correlations of ratings across segments showed significant inter-segment consis-
tency in ratings, thus a mean score of 1–7 was generated by averaging ratings across
the two segments. Factor analysis supported further data reduction to a single scale
J Child Fam Stud
for child behavior. The scale does not include Positive Mood because scores for
that dimension of behavior did not load highly on the single factor (factor
loading = -.135). Negative Mood was reverse coded so that higher scores indicate
more positive child behavior. Internal consistency (Cronbach’s alpha) of the child
behavior scale was .80. There is abundant support for validity of this coding system.
Scores on the various scales used in this system have been shown to be related to
marital quality and children’s developmental status (see Paley et al. 2001), and have
been used to derive clinically-relevant subgroups of abusive parents (Haskett et al.
Maternal Intolerance of Child Conduct Problems
The Eyberg Child Behavior Inventory (Eyberg and Pincus 1999) was used to assess
parents’ intolerance for child behavior problems. The ECBI is a parent rating scale
comprised of 36 common child behavior problems. Parents first estimate (using a 7-
point scale) the frequency with which their child exhibits each of the behaviors
(Intensity Scale) and then they indicate whether (yes/no) each of the behaviors are
problematic for the parent (Problem Scale). The Problem scale was employed in the
current study; higher scores indicate greater intolerance (i.e., more child behaviors
are considered problematic). Raw scores of 15 on that scale are considered to be in
the clinical range. The ECBI is a widely used measure of behavior problems, is
sensitive to effects of parent training interventions, and has strong psychometric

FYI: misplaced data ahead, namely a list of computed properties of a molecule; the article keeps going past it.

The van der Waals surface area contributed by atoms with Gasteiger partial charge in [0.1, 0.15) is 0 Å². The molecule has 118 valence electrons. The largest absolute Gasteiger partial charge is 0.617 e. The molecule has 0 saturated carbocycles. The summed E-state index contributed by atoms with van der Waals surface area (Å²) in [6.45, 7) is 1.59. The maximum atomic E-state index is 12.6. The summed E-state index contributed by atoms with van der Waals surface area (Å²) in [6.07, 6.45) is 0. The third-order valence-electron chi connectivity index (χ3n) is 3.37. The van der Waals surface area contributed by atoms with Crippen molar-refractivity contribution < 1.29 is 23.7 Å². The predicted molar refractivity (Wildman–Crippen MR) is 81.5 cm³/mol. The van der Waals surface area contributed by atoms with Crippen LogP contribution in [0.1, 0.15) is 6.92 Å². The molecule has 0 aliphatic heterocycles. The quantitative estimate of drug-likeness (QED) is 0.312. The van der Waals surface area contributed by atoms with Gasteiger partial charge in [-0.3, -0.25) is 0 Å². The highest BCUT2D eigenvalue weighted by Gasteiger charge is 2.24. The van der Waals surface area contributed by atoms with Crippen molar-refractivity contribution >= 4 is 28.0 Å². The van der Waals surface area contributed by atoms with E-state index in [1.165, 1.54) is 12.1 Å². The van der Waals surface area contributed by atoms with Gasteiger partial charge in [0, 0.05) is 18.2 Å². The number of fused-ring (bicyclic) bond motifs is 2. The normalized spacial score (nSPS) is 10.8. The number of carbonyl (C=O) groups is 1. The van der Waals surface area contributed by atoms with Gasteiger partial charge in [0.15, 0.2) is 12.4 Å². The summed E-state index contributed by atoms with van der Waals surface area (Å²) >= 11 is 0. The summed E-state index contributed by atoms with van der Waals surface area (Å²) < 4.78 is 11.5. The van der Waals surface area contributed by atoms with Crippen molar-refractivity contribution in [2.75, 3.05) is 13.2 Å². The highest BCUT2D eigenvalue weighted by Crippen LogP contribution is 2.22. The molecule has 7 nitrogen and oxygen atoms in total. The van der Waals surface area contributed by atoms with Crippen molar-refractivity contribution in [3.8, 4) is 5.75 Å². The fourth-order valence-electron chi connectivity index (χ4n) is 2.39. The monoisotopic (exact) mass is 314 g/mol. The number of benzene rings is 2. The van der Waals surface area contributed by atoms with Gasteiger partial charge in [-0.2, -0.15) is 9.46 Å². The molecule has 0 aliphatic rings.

properties. The authors report that the 12-week and 10-month test–retest stabilities
of Problem scores are high (.85 and .75, respectively) and the correlation between
mothers’ and fathers’ Problem scores is moderate (.61). ECBI scores are correlated
with observational measures of child affect and behavior during mother–child
interactions and with parent-reported temperament (see Eyberg and Pincus 1999).
For the larger data set on which this sample was drawn, internal consistency (Kuder-
Richardson-20) of the Problems scale was .93.
The Symptom Checklist 90-Revised (SCL-90-R; Derogatis 1983) is a self-report
inventory designed to assess patterns of psychological symptoms experienced by
adults. It consists of 90 symptoms that are rated on a 5-point scale to indicate
how much each symptom has bothered parents in the last 7 days. The Global
Severity Index (GSI), utilized in this study, combines the number of symptoms
reported and intensity of distress to yield a single indicator of current emotional
health. Raw scores were converted to T-scores using adult non-patient norms by
gender. Psychometric properties of the SCL-90-R have been examined exten-
sively (see Derogatis and Lazarus 1994). Specifically, convergent-discriminant
validity studies indicate SCL-90-R scales have moderate to high correlations
with corresponding MMPI scales. The SCL-90-R discriminates diagnostic
categories of psychopathology and is sensitive to changes in distress following
J Child Fam Stud
To aid in interpretation of findings, descriptive data and intercorrelations for all